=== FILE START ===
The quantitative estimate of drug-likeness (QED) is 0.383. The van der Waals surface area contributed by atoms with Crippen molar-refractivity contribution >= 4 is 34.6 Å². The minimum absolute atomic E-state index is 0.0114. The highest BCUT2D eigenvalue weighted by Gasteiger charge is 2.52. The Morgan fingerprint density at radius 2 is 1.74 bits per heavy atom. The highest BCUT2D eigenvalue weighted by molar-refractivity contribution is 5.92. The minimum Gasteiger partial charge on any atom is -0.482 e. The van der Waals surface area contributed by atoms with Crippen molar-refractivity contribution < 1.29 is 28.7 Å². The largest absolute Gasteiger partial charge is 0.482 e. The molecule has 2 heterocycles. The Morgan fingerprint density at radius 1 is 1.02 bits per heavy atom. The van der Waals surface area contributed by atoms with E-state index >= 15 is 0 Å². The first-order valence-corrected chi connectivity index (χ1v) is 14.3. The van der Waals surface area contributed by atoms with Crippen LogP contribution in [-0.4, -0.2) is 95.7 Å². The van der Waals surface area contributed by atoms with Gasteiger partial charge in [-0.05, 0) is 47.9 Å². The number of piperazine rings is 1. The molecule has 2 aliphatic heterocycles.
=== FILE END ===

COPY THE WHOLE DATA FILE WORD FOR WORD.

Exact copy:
The quantitative estimate of drug-likeness (QED) is 0.383. The van der Waals surface area contributed by atoms with Crippen molar-refractivity contribution >= 4 is 34.6 Å². The minimum absolute atomic E-state index is 0.0114. The highest BCUT2D eigenvalue weighted by Gasteiger charge is 2.52. The Morgan fingerprint density at radius 2 is 1.74 bits per heavy atom. The highest BCUT2D eigenvalue weighted by molar-refractivity contribution is 5.92. The minimum Gasteiger partial charge on any atom is -0.482 e. The van der Waals surface area contributed by atoms with Crippen molar-refractivity contribution < 1.29 is 28.7 Å². The largest absolute Gasteiger partial charge is 0.482 e. The molecule has 2 heterocycles. The Morgan fingerprint density at radius 1 is 1.02 bits per heavy atom. The van der Waals surface area contributed by atoms with E-state index >= 15 is 0 Å². The first-order valence-corrected chi connectivity index (χ1v) is 14.3. The van der Waals surface area contributed by atoms with Crippen LogP contribution in [-0.4, -0.2) is 95.7 Å². The van der Waals surface area contributed by atoms with Gasteiger partial charge in [-0.05, 0) is 47.9 Å². The number of piperazine rings is 1. The molecule has 2 aliphatic heterocycles.